Why I hope Ladyman’s vision makes us smile

    The Comedy Store is celebrating its 25th Anniversary. Not only did
    it “change the face of British Comedy” – at least according to
    David Frost, it’s also part of a much broader movement committed to
    making people laugh. Eva Fraser, of the Facial Workout Studio, has
    argued that “people who regularly exercise their facial muscles can
    expect to delay middle age sagging by 10 years”.

    This may be good news for those among us, who would like to avoid
    the cosmetic surgeon’s knife. But in a field like social care,
    which at best is seen as worthy but dull; fun, humour and laughter
    are at a particular premium.

    One person who has risen to this challenge is Kate Hull Rodgers, of
    HumourUs. Billed as “Humour consultant to health organisations,
    businesses and governments on five continents”, she is herself a
    psychiatric system survivor. She offers laughter therapy,
    “humour-obics” and a 12-step programme that I have found a lot more
    helpful than anything psychiatrists have ever offered me. Kate’s
    motto is: “Those who have fun get more done!” As she says:
    “Everyone knows that laughter is the best medicine.” She has worked
    successfully with hospice patients and staff, mental health service
    users and workers and many more.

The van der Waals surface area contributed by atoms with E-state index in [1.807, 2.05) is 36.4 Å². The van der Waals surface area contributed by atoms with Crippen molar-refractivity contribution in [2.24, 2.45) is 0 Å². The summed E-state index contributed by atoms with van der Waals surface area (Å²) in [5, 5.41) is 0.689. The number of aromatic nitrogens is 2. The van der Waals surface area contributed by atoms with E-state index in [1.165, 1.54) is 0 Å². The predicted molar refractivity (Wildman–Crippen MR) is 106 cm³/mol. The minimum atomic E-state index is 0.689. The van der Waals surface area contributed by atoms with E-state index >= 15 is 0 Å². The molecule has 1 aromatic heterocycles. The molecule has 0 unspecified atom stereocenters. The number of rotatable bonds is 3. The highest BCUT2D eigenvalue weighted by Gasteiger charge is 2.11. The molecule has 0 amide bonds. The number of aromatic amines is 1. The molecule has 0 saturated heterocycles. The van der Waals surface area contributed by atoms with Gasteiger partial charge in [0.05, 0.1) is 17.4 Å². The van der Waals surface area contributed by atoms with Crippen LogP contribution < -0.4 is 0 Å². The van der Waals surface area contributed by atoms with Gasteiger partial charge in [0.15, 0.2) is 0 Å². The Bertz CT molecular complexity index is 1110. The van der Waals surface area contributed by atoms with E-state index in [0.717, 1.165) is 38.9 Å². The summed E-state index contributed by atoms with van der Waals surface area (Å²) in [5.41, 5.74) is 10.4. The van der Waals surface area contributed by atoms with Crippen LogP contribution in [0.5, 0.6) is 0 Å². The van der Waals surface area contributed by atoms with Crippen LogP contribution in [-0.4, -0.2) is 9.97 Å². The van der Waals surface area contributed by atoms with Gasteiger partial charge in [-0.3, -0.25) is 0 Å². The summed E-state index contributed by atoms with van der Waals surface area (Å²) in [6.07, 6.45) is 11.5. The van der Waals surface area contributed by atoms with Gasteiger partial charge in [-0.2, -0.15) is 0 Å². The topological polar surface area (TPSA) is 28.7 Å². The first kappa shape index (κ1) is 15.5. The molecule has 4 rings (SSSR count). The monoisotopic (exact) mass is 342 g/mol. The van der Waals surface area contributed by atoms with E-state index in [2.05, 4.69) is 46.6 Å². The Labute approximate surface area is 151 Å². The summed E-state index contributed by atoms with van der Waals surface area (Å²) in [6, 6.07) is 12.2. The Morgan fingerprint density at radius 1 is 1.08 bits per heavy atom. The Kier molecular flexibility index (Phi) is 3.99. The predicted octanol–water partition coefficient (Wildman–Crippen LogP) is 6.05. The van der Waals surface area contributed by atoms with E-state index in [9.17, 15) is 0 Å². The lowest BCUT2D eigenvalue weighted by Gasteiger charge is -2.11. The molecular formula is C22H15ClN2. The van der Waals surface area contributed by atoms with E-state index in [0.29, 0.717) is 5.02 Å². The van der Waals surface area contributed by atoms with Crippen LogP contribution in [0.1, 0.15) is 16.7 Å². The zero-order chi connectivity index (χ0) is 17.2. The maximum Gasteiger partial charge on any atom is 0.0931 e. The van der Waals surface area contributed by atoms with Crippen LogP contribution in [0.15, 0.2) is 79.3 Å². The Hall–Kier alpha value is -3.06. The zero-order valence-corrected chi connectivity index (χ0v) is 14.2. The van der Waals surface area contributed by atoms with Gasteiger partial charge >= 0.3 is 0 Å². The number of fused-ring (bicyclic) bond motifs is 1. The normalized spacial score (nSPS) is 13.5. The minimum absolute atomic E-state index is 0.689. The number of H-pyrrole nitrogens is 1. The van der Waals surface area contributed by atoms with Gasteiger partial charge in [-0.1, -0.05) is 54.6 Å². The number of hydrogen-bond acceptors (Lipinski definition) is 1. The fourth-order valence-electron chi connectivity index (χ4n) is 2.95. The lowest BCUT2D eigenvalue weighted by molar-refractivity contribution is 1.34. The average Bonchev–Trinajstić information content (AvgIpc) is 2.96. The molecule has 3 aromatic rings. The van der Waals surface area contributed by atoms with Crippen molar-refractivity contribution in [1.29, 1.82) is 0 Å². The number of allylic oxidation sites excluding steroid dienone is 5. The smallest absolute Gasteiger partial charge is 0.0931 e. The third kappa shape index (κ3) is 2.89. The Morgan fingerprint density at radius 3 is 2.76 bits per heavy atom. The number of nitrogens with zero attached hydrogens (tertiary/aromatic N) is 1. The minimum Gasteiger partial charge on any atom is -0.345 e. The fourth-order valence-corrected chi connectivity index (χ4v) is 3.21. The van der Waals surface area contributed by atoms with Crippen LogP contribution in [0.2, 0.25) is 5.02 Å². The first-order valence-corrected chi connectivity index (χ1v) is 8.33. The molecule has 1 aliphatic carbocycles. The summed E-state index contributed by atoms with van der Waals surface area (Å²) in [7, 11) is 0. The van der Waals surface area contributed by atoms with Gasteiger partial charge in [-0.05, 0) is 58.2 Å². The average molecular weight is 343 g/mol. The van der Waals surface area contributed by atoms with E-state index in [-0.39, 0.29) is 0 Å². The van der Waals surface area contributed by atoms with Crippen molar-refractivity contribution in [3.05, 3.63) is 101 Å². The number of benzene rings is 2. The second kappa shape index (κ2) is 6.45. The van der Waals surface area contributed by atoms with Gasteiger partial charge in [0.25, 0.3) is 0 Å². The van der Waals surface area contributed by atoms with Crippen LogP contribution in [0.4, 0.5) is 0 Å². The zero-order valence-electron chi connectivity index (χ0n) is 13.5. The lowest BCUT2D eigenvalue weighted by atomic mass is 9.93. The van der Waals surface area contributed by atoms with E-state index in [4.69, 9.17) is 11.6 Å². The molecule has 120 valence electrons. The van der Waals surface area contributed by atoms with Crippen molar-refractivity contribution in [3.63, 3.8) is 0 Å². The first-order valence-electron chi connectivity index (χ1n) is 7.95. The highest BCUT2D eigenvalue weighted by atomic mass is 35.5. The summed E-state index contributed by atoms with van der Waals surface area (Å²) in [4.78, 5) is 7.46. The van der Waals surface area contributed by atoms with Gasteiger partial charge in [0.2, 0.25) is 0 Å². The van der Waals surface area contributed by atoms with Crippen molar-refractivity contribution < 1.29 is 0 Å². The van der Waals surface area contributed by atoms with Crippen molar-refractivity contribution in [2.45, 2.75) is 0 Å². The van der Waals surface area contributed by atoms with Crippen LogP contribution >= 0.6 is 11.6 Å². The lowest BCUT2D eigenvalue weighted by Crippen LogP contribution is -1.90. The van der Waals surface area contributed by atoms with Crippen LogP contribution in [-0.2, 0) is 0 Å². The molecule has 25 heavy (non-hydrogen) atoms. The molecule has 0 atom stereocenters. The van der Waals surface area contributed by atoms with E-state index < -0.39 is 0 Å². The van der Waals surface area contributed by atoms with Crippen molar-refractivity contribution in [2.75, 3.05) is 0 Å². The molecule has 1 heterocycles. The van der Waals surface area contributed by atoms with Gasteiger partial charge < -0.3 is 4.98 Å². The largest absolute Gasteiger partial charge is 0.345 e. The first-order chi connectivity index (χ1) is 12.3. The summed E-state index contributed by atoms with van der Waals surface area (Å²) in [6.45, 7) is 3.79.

This year also sees another silver anniversary – a rather more
    ominous one. This is the coming to power of Margaret Thatcher.
    There can be no doubt that she and her governments changed the face
    of social work and social care, perhaps for ever. They loathed
    social work’s liberalism and indebtedness to social science. They
    derided its respect for difference and its sense of society.

    Social care has a horrible history of abuse, neglect,
    institutionalisation and segregation to rise above. Thatcher
    overlaid this with her beloved privatisation and dodgy consumerism.

    Now community minister Stephen Ladyman is seeking to develop “a new
    vision for adult social care”. The views of service users still
    have to be adequately represented in this vision for the future.
    But once they and those of other key stakeholders, such as
    practitioners are included, it will have the potential to offer a
    crucial marker for the future. There’s a big “but” here though.
    However good the vision, no matter how inclusive or powerful it is,
    if it is not matched with the commitment, skills and resources that
    it demands, both locally and centrally, it is likely to end in
    farce. The vision and the intent must match. There will be few
    smiles and less laughter if they don’t.

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